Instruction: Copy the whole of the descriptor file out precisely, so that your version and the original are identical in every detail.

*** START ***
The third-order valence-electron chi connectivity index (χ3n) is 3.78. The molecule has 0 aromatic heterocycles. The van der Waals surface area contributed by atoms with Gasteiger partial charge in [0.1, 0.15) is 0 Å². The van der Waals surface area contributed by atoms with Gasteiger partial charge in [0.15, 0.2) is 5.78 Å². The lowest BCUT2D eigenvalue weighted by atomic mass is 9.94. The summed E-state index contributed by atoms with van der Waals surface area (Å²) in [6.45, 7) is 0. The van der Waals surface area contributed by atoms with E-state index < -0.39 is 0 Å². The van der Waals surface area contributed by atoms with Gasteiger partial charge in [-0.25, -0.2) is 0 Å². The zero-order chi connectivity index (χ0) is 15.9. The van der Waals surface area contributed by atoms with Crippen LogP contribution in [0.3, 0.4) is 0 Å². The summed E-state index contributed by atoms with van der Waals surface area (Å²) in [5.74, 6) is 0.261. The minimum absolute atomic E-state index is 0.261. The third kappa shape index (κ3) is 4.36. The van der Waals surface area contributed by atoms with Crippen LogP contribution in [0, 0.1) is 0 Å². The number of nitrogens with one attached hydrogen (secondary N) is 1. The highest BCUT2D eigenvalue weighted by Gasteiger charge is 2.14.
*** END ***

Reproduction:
The third-order valence-electron chi connectivity index (χ3n) is 3.78. The molecule has 0 aromatic heterocycles. The van der Waals surface area contributed by atoms with Gasteiger partial charge in [0.1, 0.15) is 0 Å². The van der Waals surface area contributed by atoms with Gasteiger partial charge in [0.15, 0.2) is 5.78 Å². The lowest BCUT2D eigenvalue weighted by atomic mass is 9.94. The summed E-state index contributed by atoms with van der Waals surface area (Å²) in [6.45, 7) is 0. The van der Waals surface area contributed by atoms with E-state index < -0.39 is 0 Å². The van der Waals surface area contributed by atoms with Gasteiger partial charge in [-0.25, -0.2) is 0 Å². The zero-order chi connectivity index (χ0) is 15.9. The van der Waals surface area contributed by atoms with Crippen LogP contribution in [0.3, 0.4) is 0 Å². The summed E-state index contributed by atoms with van der Waals surface area (Å²) in [5.74, 6) is 0.261. The minimum absolute atomic E-state index is 0.261. The third kappa shape index (κ3) is 4.36. The van der Waals surface area contributed by atoms with Crippen LogP contribution in [0, 0.1) is 0 Å². The number of nitrogens with one attached hydrogen (secondary N) is 1. The highest BCUT2D eigenvalue weighted by Gasteiger charge is 2.14.